PORT ST. LUCIE, Fla. -- No matter how well he performs in Spring Training, it appears unlikely that reliever Josh Edgin will make the Mets' Opening Day roster.
Edgin, who earned a promotion to big league camp after fellow left-hander Tim Byrdak underwent knee surgery, retired three batters while extending his scoreless streak to 7 2/3 innings on Tuesday. But given the solid performance of Garrett Olson and the quick recovery of Byrdak, it makes little sense for the Mets to carry Edgin come April 5.
Manager Terry Collins acknowledged that Tuesday, saying it is probably not worth starting Edgin's arbitration clock for a few days of service -- especially considering that Byrdak could return as soon as the second series of the season. Not to mention the 25-year-old Edgin has never pitched above Class A ball.
"There's a lot of dynamics that go into making the right decision," Collins said. "Not just for us as a team, but as an organization also."
Wright plays in second straight game for Mets
PORT ST. LUCIE, Fla. -- The plan had been for David Wright to rest, one day after making his Grapefruit League debut. Instead, Wright felt so strong on Tuesday that he asked manager Terry Collins to let him play a second straight game. Collins relented.
"I felt good considering I've had five at-bats," Wright said after finishing 0-for-2 against the Braves with a sacrifice fly. "I didn't know what to expect with the type of injury that I had. I've never had it before."
Though Wright remains cautious in his return from a strained left abdominal muscle, he is forcing himself to do things "that used to hurt when I tried to do them a couple weeks ago."
"I need to realize that I don't need to have that apprehension that I had before," Wright said. "I feel like I'm getting there, so that's a good thing."
The immediate plan is for Wright to rest Wednesday, before playing Thursday's night game and Friday's day game in succession. If he feels the need, Wright will head to Minor League camp after that for extra at-bats. If not, he will stay with the big club for the rest of Spring Training.
Either way, the third baseman is on pace to be ready well before Opening Day.
"He looks good swinging," manager Terry Collins said. "It's a really good sign."
Torres, Hairston should be ready for opener
PORT ST. LUCIE, Fla. -- Scott Hairston should be ready for Opening Day and Andres Torres may be as well, clearing a previously murky center-field situation for the Mets.
Hairston is scheduled to make his Grapefruit League debut on Wednesday, putting him on track for Opening Day availability. The backup outfielder reached base three times in four appearances during a Minor League intrasquad game Tuesday, his first game action since straining a left oblique muscle early in camp.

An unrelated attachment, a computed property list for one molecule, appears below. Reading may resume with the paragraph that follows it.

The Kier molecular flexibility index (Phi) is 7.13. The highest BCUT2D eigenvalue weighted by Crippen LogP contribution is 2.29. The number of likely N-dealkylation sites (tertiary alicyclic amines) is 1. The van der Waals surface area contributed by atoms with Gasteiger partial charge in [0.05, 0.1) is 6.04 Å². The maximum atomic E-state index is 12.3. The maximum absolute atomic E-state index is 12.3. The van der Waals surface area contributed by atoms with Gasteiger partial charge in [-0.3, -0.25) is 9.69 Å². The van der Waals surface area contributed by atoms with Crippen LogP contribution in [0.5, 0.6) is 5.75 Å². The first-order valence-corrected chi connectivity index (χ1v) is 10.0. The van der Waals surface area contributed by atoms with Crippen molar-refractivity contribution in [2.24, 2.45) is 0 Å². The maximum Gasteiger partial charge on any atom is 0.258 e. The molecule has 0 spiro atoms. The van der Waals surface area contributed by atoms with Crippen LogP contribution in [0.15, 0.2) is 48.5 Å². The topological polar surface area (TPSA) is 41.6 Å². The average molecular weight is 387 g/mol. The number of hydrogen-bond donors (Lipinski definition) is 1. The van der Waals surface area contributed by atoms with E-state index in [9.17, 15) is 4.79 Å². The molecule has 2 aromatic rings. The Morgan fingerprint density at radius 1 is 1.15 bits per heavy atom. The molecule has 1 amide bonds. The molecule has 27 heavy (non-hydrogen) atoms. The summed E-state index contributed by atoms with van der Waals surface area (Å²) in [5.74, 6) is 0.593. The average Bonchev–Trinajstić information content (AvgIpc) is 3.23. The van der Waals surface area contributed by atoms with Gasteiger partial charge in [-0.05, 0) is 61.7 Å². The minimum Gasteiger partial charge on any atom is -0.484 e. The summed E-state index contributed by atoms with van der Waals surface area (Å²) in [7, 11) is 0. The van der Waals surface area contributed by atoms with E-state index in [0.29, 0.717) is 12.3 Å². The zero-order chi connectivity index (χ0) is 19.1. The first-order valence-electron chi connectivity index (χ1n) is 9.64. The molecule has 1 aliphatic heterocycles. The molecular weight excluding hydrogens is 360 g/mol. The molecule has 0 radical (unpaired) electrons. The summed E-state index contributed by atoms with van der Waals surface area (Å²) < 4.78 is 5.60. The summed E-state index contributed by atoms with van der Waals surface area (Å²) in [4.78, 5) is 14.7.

"That's a bright spot," manager Terry Collins said.
Torres, the starting center fielder, played catch and swung in the batting cage Tuesday, lining him up also for an impending return. Sidelined the past eight days with a strained left calf, Torres appeared in nine Grapefruit League games earlier this spring, meaning he should not need quite as many at-bats as Hairston to be ready.
Even if Torres cannot go on Opening Day, Hairston boasts more than enough center-field experience to hold down the position until his return. The Mets had previously contemplated carrying Minor Leaguer Matt den Dekker on their Opening Day roster, had both Torres and Hairston still been hurt.
Mets to display fan's ticket from first game
PORT ST. LUCIE, Fla. -- The faded orange ticket was good for Section 19, Box 2, Seat 4. The date was April 13, 1962, Mets vs. Pirates.
Fifty years later, Bob Kolb clutched the ticket in its clear plastic casing as he recounted how he attended the first game in Mets history -- and managed to save the evidence, which the Mets will display this summer at their Hall of Fame Museum.
Kolb was 16 at the time. Growing up a quick bike ride away from the Polo Grounds, he made the trek on the morning of the game to take in the atmosphere. In what he called "a scene from a '30s or '40s movie," a police officer flagged Kolb and offered him and two friends tickets to the game.
"I think the true miracle of the Mets was that I was able to keep it for 50 years," Kolb said of his ticket, laughing.
"Knowing him like I know him, that's a real miracle," his wife chimed in.
The Mets plan to display Kolb's ticket for a year, at which point they will return it. Kolb, who recently sold his homecare agency on Long Island and moved to Florida, hopes to sell the ticket at some point in the future.